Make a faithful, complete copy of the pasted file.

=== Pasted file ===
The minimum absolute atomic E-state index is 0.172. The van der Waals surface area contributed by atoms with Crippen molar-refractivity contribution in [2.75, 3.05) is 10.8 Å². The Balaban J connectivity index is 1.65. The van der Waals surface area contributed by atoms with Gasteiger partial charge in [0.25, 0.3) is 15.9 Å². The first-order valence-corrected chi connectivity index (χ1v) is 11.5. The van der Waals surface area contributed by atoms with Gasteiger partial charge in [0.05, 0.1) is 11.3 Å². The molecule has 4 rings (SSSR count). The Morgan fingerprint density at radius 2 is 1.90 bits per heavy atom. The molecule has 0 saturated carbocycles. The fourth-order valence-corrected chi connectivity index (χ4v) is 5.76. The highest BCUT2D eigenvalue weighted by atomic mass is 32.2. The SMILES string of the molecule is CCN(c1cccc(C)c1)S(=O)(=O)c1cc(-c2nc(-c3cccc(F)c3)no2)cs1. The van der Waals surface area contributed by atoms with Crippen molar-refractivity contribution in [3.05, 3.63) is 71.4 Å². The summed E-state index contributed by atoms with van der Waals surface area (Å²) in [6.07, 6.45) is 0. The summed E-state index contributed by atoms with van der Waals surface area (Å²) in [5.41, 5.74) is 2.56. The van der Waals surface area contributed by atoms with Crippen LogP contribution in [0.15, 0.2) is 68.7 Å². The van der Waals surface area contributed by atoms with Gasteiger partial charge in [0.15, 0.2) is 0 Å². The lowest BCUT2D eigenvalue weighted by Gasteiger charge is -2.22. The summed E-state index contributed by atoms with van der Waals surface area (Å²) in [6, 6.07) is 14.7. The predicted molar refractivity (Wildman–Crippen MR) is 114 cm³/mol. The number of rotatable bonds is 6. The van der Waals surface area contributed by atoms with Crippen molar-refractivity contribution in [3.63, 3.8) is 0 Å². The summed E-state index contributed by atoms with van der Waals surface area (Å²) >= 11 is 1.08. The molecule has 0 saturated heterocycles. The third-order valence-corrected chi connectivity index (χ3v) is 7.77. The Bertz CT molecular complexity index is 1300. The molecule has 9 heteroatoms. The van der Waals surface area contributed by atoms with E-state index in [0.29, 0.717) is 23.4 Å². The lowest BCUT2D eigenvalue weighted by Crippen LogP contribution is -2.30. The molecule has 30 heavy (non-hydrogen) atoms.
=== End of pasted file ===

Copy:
The minimum absolute atomic E-state index is 0.172. The van der Waals surface area contributed by atoms with Crippen molar-refractivity contribution in [2.75, 3.05) is 10.8 Å². The Balaban J connectivity index is 1.65. The van der Waals surface area contributed by atoms with Gasteiger partial charge in [0.25, 0.3) is 15.9 Å². The first-order valence-corrected chi connectivity index (χ1v) is 11.5. The van der Waals surface area contributed by atoms with Gasteiger partial charge in [0.05, 0.1) is 11.3 Å². The molecule has 4 rings (SSSR count). The Morgan fingerprint density at radius 2 is 1.90 bits per heavy atom. The molecule has 0 saturated carbocycles. The fourth-order valence-corrected chi connectivity index (χ4v) is 5.76. The highest BCUT2D eigenvalue weighted by atomic mass is 32.2. The SMILES string of the molecule is CCN(c1cccc(C)c1)S(=O)(=O)c1cc(-c2nc(-c3cccc(F)c3)no2)cs1. The van der Waals surface area contributed by atoms with Crippen molar-refractivity contribution in [3.05, 3.63) is 71.4 Å². The summed E-state index contributed by atoms with van der Waals surface area (Å²) in [6.07, 6.45) is 0. The summed E-state index contributed by atoms with van der Waals surface area (Å²) in [5.41, 5.74) is 2.56. The van der Waals surface area contributed by atoms with Crippen LogP contribution in [0.15, 0.2) is 68.7 Å². The van der Waals surface area contributed by atoms with Gasteiger partial charge in [0.15, 0.2) is 0 Å². The lowest BCUT2D eigenvalue weighted by Gasteiger charge is -2.22. The summed E-state index contributed by atoms with van der Waals surface area (Å²) in [6, 6.07) is 14.7. The predicted molar refractivity (Wildman–Crippen MR) is 114 cm³/mol. The number of rotatable bonds is 6. The van der Waals surface area contributed by atoms with Crippen molar-refractivity contribution in [3.63, 3.8) is 0 Å². The summed E-state index contributed by atoms with van der Waals surface area (Å²) >= 11 is 1.08. The molecule has 0 saturated heterocycles. The third-order valence-corrected chi connectivity index (χ3v) is 7.77. The Bertz CT molecular complexity index is 1300. The molecule has 9 heteroatoms. The van der Waals surface area contributed by atoms with E-state index in [0.29, 0.717) is 23.4 Å². The lowest BCUT2D eigenvalue weighted by Crippen LogP contribution is -2.30. The molecule has 30 heavy (non-hydrogen) atoms.